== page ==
The first part of selective reading is to find books that you want to read (which we’ve covered). But if you’ve already started a book that you don’t enjoy, just stop reading it.
The disadvantage of doing this is you may lose your reading habit. It’s hard to tell whether you don’t enjoy a book or that you simply want to stop reading at all.
If you decide to stop reading a book, don’t stop reading until you have the next book ready.
Identify parts of the book to not read
Once you’ve read enough books of the same genre, the same ideas show up. If you don’t want to read about the same idea over and over again, then skip that section.
You don’t need to hear the same ideas and stories again. You don’t need to hear that taking action is important, gossiping is bad and that you have a limited time in the world—you probably know already.
When I first started reading as an adult, one of the first topics I was invested in was stoicism. I started reading every book about stoicism that I could find. Although every book was different, there were parts that were the same—and reading those same parts was time I could’ve spent learning something new. I decided that if I were to read another stoicism book, I would identify the chapters I could skip ahead of time.
The idea behind this is that you can skip parts of a book you don’t want to read.
To identify parts of the book not to read:
- Go to the table of contents of the book.
- Get a quick overview of the book is about.
- Mark chapters you don’t want to read (physically or mentally).
This doesn’t give you a complete overview of the book, but sometimes it’s enough to know the parts that aren’t worth reading.
Read the chapters you want to first
Not only can you identify parts of a book you want to skip, but you can read the chapters that interest you the most. If you’re like me, you may find it hard to be engaged in a book if you’re not reading something that speaks to you.
This doesn’t work for all books, especially not books meant to be read in chronological order, like biographies. This does work for most of the self-help/personal-development genre.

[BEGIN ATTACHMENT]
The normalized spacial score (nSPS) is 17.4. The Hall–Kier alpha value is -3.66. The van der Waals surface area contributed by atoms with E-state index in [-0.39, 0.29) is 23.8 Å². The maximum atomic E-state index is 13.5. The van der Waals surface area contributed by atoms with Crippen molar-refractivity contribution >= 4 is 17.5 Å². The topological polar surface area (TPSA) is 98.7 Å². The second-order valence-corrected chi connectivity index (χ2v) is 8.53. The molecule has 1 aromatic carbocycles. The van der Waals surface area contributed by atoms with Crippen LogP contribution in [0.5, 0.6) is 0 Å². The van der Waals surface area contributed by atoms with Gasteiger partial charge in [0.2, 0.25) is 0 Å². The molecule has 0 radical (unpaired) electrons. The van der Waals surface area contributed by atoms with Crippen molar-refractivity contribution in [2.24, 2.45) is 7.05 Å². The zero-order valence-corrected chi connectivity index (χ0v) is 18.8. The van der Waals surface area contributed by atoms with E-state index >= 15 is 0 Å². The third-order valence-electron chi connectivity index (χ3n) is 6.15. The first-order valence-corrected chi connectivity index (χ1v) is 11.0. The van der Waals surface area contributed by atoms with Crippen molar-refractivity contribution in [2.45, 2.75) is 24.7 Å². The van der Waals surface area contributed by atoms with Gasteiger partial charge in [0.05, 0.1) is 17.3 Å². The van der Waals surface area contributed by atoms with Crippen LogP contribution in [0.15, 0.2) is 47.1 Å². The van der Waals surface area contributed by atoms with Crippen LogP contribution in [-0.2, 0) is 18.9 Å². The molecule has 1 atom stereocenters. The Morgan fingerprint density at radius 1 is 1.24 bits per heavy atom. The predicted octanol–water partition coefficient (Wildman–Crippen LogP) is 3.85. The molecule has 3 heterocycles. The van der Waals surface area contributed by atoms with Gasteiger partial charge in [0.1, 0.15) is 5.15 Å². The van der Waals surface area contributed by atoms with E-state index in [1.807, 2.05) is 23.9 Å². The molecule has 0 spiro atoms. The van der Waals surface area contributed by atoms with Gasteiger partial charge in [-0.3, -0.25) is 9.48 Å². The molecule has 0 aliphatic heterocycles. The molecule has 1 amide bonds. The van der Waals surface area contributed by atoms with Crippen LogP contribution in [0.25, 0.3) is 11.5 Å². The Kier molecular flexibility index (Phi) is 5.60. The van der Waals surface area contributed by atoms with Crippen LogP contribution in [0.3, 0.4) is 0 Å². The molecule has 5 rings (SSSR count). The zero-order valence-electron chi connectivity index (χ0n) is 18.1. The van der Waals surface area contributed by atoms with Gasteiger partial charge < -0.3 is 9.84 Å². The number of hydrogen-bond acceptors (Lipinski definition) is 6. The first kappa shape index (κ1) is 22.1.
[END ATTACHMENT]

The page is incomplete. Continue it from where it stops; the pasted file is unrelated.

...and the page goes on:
Sometimes there are only a few chapters in a book that engages me so I read those chapters first. The idea behind this is that you’re more engaged with what interests you right now.
When I’m reading self-help/personal-development books, there’s typically something specific I want to learn about so I go learn about those things first. If the rest of the book interests me, I become more engaged with the rest of the book.
This is likely due to the halo effect: where an impression created in one area influences opinion in another area. In other words, enjoying a book in one chapter will give you a good impression for another chapter.
Skim over a chapter before reading it
Before you cut a tree, it’s probably a good idea to sharpen your saw. Similarly, I suggest you sharpen your mind for what’s ahead in a book before reading it.
Unless you live and breathe in uncertainty, skimming over a chapter before you read it will keep you engaged in reading a book—especially if you know there’s something you want to learn ahead.
Although this takes a considerable amount of time, it achieves these goals:
- Provides the structure of the chapter and if you don’t find it valuable, you can skip it.
- Helps understand concepts up ahead before reading, so you can retain information faster.
Although reading productively is about being efficient, it’s also about being effective. Taking the time to prepare before reading will give you time to think about the concepts that are coming ahead before reading it.
🖊️ Use a Pen When You Read
“You have to make your own condensed notes. You learn from MAKING them.”
— Peter Rogers
The normal way to read a book is to simply open it and start reading. If you’re comfortable reading like this, you probably don’t need a pen. Using a pen to point to your place in the text as you read, however, does have advantages.
Benefits of using a pen:
- Reduces the number and duration of fixations. We don’t read at a continuous pace because our eyes often stop while reading, which reduces the speed of reading. Using a pen minimizes this (you can use your finger for the same effect).